Purchase, The Horace W. Goldsmith Foundation Gift, through Joyce and Robert Menschel, 1995
Not on view
As an oarsman on John Wesley Powell's Grand Canyon expedition of 1871, Hillers first took up the camera in order to substitute for the party's unruly photographer. Powell later became the director of the Smithsonian Institution's Bureau of Ethnology, and in 1879 he assigned Hillers to photograph the indigenous settlements of New Mexico before they were changed by the completion of the Southern Pacific Railroad. Hillers's vision, free of either sensationalism or nostalgia, is typified by his photograph of figures representing the Zuni war god Ahayu:da. After their ceremonial use, these sacred carvings, made from lightning-struck pine trees, were installed in an exposed mountain shrine, where they stood upright in front of an ever-growing chancel wall composed of their predecessors.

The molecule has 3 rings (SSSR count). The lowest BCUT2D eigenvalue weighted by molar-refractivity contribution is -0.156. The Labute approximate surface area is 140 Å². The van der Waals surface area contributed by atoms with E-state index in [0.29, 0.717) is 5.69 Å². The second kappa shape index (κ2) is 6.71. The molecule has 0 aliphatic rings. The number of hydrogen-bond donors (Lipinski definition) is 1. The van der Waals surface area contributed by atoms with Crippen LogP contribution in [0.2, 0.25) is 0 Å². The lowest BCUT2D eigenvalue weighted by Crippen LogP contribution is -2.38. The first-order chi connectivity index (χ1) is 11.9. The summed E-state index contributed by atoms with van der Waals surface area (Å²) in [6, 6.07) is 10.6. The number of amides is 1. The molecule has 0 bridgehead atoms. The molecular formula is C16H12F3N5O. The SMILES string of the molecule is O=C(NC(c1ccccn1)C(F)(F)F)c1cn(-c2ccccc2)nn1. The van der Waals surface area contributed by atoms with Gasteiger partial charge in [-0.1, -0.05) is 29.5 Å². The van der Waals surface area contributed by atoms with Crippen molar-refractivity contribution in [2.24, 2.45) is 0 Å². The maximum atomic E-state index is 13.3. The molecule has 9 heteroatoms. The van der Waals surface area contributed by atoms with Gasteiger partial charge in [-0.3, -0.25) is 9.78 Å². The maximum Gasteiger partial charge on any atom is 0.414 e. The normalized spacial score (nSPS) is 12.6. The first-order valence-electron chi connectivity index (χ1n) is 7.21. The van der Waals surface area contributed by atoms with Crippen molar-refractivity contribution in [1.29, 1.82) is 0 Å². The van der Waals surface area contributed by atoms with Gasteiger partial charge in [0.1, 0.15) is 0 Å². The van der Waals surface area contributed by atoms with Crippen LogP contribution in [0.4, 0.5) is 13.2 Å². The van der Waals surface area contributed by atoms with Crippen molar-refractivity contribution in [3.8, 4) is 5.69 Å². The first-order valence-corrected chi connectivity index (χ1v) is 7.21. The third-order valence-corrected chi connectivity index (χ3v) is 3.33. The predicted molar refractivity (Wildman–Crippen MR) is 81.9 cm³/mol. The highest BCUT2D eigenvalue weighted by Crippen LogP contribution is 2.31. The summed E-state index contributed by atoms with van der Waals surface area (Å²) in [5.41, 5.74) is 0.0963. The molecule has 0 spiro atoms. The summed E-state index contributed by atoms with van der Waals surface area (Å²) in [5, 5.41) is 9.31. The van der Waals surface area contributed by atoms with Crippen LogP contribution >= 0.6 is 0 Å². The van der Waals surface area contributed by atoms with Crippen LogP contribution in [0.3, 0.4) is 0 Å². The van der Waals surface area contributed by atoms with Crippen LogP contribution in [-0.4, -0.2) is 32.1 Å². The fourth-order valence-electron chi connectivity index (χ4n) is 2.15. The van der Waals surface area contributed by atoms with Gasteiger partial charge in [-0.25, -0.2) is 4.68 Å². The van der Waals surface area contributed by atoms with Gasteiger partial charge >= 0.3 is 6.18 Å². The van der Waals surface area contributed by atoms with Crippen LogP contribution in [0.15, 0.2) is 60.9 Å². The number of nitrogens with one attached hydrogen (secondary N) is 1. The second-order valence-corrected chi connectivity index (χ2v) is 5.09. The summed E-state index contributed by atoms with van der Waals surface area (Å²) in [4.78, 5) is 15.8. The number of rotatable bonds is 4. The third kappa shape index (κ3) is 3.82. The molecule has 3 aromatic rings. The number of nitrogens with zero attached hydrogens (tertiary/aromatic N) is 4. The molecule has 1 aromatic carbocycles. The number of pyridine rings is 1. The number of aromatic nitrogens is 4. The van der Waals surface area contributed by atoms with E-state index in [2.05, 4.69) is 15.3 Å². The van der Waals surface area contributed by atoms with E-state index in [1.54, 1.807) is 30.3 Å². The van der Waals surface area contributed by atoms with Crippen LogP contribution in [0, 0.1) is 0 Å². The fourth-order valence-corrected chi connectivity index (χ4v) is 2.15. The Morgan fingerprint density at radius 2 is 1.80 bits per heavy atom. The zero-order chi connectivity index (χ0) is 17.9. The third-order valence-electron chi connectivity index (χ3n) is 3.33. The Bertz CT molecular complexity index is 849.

Inscription: Inscribed in the negative, BLC: "Zuñi War Gods"; BRC: "Hillers. Photo."; inscribed in pencil on the mount, recto, below print: "Zuni: (Newq Mexico) Kriegs-Götter"
The Metropolitan Museum of Art. "Johnson Gallery, Selections from the Collection 16," March 17, 1997–June 9, 1997.
The Metropolitan Museum of Art. "Johnson Gallery, Selections from the Collection 29," May 21, 2001–September 23, 2001.